We have just started a new month, April, which is closing in on the anniversary of the start of the Jungle Fort project and as you all know it was only a couple of months ago that I actually completed the whole structure. During that period of time my children have grown to love all the activities that it has to offer, from the dressing up of the fort structure during the Christmas period with tinsel and garlands, to this Easter, with the hiding of Easter eggs.
The endless options that it has to offer far outweighs the amount of time that it took for me to construct, mind you little hands had a lot to play with the construction as well.
Helping with the ratcheting of the bolts, placement of the climbing wall rocks, bringing nails and screws to the construction site, it all brings back those memories that will last a lifetime. So now that it is finished, what’s next?
With any large construction project it is important to ensure that all bolts are kept tight and during the course of the construction the timbers have shrunk and expanded with the bolts loosening up to where they need to be cinched tight again. I had noticed that the swings had been slipping when in full flight with the tell-tale signs of wear around the hangers. I remember when I had tighted these bolts up initially and how difficult it was to wind them in to the full depth, probably because of the moisture content of the timber but now that it had dried out fully it was far easier to lock up tight again. Continue reading Jungle Fort, Annual Maintenance and Final Images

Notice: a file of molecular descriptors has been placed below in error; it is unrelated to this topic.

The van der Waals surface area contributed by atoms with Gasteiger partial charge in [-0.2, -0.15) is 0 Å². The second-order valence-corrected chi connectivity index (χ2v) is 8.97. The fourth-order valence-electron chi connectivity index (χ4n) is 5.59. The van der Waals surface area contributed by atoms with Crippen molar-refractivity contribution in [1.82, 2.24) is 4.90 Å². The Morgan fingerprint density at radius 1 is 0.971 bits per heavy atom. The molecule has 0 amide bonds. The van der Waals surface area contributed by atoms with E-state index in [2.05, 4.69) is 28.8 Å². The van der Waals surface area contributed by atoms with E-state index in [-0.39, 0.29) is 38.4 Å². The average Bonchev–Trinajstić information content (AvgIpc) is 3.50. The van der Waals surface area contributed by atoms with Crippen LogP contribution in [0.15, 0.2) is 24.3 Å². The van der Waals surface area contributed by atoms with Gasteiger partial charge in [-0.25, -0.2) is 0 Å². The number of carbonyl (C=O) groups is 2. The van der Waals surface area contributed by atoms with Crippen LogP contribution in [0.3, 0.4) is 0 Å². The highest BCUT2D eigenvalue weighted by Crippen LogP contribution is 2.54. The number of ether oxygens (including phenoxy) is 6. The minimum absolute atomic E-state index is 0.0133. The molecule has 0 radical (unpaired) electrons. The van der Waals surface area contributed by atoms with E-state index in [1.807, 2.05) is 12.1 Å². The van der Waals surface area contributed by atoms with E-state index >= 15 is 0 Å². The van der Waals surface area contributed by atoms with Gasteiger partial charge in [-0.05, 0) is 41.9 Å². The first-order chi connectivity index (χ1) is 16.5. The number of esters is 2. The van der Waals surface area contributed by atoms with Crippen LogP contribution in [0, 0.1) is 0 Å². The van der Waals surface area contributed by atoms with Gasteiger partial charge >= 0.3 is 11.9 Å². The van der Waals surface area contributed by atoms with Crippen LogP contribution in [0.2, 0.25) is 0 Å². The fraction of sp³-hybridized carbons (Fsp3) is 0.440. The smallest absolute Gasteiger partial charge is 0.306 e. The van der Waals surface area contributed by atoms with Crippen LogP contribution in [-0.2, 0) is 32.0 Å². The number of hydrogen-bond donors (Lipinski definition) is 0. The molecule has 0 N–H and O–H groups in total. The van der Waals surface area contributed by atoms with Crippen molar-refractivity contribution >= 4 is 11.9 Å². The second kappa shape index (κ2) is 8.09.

This post has been a long time coming and will finally round up the Jungle Fort major construction which has lingered on for many months. Overall everything has worked out great and my children have been enjoying it immensely. With all the major construction out of the way the final safety fixings will complete a very enjoyable job and a great learning curve. Many of the openings have had grab handles installed which is a very easy fix. The grab handles come in various colors and have inch and a half long lag bolts with washers to keep them securely in place. The placement of the grab handles was based on the reach of my children when scaling the rock wall or climbing the ramp. The grab handles at the slide entrance was also based on the children sitting ready to slide down, so you can see this is all dependent on arms length and for me it had to suit my daughter as she is the smallest.